> >> BUT BY USING A HASH AND NOT A SALT, YOU DONT LOSE THE ABILITY TO FETCH A
> >> SINGLE ROW VIA A get() CALL.
> >>
> >> <rant>
> >> This simple fact has been pointed out several years ago, yet for some
> >> reason, the use of a salt persists.
> >> I’ve actually made that part of the HBase course I wrote and use it in
> my
> >> presentation(s) on HBase.
> >>
> >> It amazes me that the committers and regulars who post here still don’t
> >> grok the fact that if you’re going to ‘SALT’ a row, you might as well
> not
> >> use HBase and stick with Hive.
> >> I remember Ed C’s rant about how preferential treatment on Hive patches
> >> was given to vendors’ committers… that preferential treatment seems to
> also
> >> be extended speakers at conferences. It wouldn’t be a problem if those
> said
> >> speakers actually knew the topic… ;-)
> >>
> >> Propagation of bad ideas means that you’re leaving a lot of performance
> on
> >> the table and it can kill or cripple projects.
> >>
> >> </rant>
> >>
> >> Sorry for the rant…
> >>
> >> -Mike
> >>
> >>
> >>
> >>
> >> On May 3, 2014, at 4:39 PM, Software Dev <static.void.dev@gmail.com>
> >> wrote:
> >>
> >>> Ok so there is no way around the FuzzyRowFilter checking every single
> >>> row in the table correct? If so, what is a valid use case for that
> >>> filter?
> >>>
> >>> Ok so salt to a low enough prefix that makes scanning reasonable. Our
> >>> client for accessing these tables is a Rails (not JRuby) application
> >>> so we are stuck with either the Thrift or Rails client. Can either of
> >>> these perform multiple gets/scans?
> >>>
> >>>
> >>>
> >>> On Sat, May 3, 2014 at 1:10 AM, Adrien Mogenet <
> adrien.mogenet@gmail.com>
> >> wrote:
> >>>> Using 4 random bytes you'll get 2^32 possibilities; thus your data can
> >> be
> >>>> split enough among all the possible regions, but you won't be able to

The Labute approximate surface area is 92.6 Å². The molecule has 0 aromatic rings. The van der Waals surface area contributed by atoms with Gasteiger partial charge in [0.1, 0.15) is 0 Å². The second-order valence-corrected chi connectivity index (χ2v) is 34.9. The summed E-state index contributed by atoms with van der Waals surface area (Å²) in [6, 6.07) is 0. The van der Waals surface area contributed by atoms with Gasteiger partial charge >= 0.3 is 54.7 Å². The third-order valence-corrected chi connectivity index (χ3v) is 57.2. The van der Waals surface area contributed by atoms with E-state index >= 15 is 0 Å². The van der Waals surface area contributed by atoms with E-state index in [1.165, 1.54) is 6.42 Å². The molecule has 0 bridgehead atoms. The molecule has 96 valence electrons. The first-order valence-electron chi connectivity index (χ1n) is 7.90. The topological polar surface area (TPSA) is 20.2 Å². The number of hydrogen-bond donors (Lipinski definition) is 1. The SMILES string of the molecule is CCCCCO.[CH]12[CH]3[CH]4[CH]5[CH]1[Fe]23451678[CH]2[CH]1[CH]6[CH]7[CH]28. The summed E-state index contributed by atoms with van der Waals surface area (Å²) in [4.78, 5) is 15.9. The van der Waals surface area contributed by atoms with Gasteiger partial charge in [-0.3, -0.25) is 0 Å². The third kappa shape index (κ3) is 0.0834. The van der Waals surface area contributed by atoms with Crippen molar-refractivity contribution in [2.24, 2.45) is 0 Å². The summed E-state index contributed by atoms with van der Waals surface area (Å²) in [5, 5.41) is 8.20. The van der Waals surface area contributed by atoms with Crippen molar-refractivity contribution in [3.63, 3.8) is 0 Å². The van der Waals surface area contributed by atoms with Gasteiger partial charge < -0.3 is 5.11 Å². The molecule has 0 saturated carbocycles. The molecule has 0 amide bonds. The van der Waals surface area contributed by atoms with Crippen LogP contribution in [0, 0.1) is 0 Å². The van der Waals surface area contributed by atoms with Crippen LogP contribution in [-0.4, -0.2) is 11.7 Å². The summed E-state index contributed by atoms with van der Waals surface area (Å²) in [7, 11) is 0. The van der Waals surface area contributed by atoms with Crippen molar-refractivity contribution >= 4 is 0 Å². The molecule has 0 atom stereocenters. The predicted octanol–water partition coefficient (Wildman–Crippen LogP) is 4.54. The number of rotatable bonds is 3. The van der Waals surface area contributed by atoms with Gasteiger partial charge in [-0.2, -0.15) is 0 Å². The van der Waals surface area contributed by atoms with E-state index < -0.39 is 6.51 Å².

> >>>> easily benefit from distributed scans to gather what you want.
> >>>>
> >>>> Let say you want to split (time+login) with a salted key and you
> expect
> >> to
> >>>> be able to retrieve events from 20140429 pretty fast. Then I would
> split
> >>>> input data among 10 "spans", spread over 10 regions and 10 RS (ie:
> >> `$random
> >>>> % 10'). To retrieve ordered data, I would parallelize Scans over the
> 10
> >>>> span groups (<00>-20140429, <01>-20140429...) and merge-sort
> everything
> >>>> until I've got all the expected results.
> >>>>
> >>>> So in term of performances this looks "a little bit" faster than your
> >> 2^32
> >>>> randomization.
> >>>>
> >>>>
> >>>> On Fri, May 2, 2014 at 10:09 PM, Software Dev <
> >> static.void.dev@gmail.com>wrote:
> >>>>
> >>>>> I'm planning to work with FuzzyRowFilter to avoid hot spotting of
our
> >>>>> time series data (20140501, 20140502...).  We can prefix all of
the
> >>>>> keys with 4 random bytes and then just skip these during scanning.
Is
> >>>>> that correct? These *seems* like it will work but Im questioning
the
> >>>>> performance of this even if it does work.
> >>>>>
> >>>>> Also, is this available via the rest client, shell and/or thrift
> >> client?
> >>>>>
> >>>>> Also, is there a FuzzyColumn equivalent of this feature?
> >>>>>
> >>>>
> >>>>
> >>>>
> >>>> --
> >>>> Adrien Mogenet
> >>>> http://www.borntosegfault.com
> >>>
> >>
> >>
>
>